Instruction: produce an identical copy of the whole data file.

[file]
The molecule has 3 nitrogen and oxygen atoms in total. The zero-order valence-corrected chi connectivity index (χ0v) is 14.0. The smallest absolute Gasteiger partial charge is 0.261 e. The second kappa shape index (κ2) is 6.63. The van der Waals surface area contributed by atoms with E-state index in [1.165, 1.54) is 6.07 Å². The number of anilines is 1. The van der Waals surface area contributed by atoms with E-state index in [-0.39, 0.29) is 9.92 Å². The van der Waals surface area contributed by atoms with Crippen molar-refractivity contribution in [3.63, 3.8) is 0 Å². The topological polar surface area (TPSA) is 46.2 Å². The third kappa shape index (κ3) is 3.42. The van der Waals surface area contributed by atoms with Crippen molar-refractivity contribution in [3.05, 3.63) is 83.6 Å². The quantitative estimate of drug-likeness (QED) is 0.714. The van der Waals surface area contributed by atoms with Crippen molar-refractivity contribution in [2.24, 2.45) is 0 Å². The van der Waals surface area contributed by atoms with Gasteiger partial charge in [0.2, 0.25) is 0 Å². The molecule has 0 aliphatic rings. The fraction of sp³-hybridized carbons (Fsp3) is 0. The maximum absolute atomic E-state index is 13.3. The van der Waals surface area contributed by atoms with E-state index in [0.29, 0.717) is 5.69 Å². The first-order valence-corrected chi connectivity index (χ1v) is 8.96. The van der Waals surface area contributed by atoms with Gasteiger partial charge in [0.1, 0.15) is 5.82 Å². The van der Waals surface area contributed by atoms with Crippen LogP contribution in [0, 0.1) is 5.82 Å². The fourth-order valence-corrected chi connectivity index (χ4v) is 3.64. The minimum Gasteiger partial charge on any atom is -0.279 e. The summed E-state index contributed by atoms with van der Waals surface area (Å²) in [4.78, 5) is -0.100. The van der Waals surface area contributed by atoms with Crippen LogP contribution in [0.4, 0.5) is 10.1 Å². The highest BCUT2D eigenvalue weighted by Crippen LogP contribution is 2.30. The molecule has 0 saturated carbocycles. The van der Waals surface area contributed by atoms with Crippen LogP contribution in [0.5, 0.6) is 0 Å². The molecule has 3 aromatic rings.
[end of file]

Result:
The molecule has 3 nitrogen and oxygen atoms in total. The zero-order valence-corrected chi connectivity index (χ0v) is 14.0. The smallest absolute Gasteiger partial charge is 0.261 e. The second kappa shape index (κ2) is 6.63. The van der Waals surface area contributed by atoms with E-state index in [1.165, 1.54) is 6.07 Å². The number of anilines is 1. The van der Waals surface area contributed by atoms with E-state index in [-0.39, 0.29) is 9.92 Å². The van der Waals surface area contributed by atoms with Crippen molar-refractivity contribution in [3.63, 3.8) is 0 Å². The topological polar surface area (TPSA) is 46.2 Å². The third kappa shape index (κ3) is 3.42. The van der Waals surface area contributed by atoms with Crippen molar-refractivity contribution in [3.05, 3.63) is 83.6 Å². The quantitative estimate of drug-likeness (QED) is 0.714. The van der Waals surface area contributed by atoms with Crippen molar-refractivity contribution in [2.24, 2.45) is 0 Å². The van der Waals surface area contributed by atoms with Gasteiger partial charge in [0.2, 0.25) is 0 Å². The molecule has 0 aliphatic rings. The fraction of sp³-hybridized carbons (Fsp3) is 0. The maximum absolute atomic E-state index is 13.3. The van der Waals surface area contributed by atoms with E-state index in [0.29, 0.717) is 5.69 Å². The first-order valence-corrected chi connectivity index (χ1v) is 8.96. The van der Waals surface area contributed by atoms with Gasteiger partial charge in [0.1, 0.15) is 5.82 Å². The van der Waals surface area contributed by atoms with Crippen LogP contribution in [0, 0.1) is 5.82 Å². The fourth-order valence-corrected chi connectivity index (χ4v) is 3.64. The minimum Gasteiger partial charge on any atom is -0.279 e. The summed E-state index contributed by atoms with van der Waals surface area (Å²) in [4.78, 5) is -0.100. The van der Waals surface area contributed by atoms with Crippen LogP contribution in [0.4, 0.5) is 10.1 Å². The highest BCUT2D eigenvalue weighted by Crippen LogP contribution is 2.30. The molecule has 0 saturated carbocycles. The van der Waals surface area contributed by atoms with Crippen LogP contribution in [0.5, 0.6) is 0 Å². The molecule has 3 aromatic rings.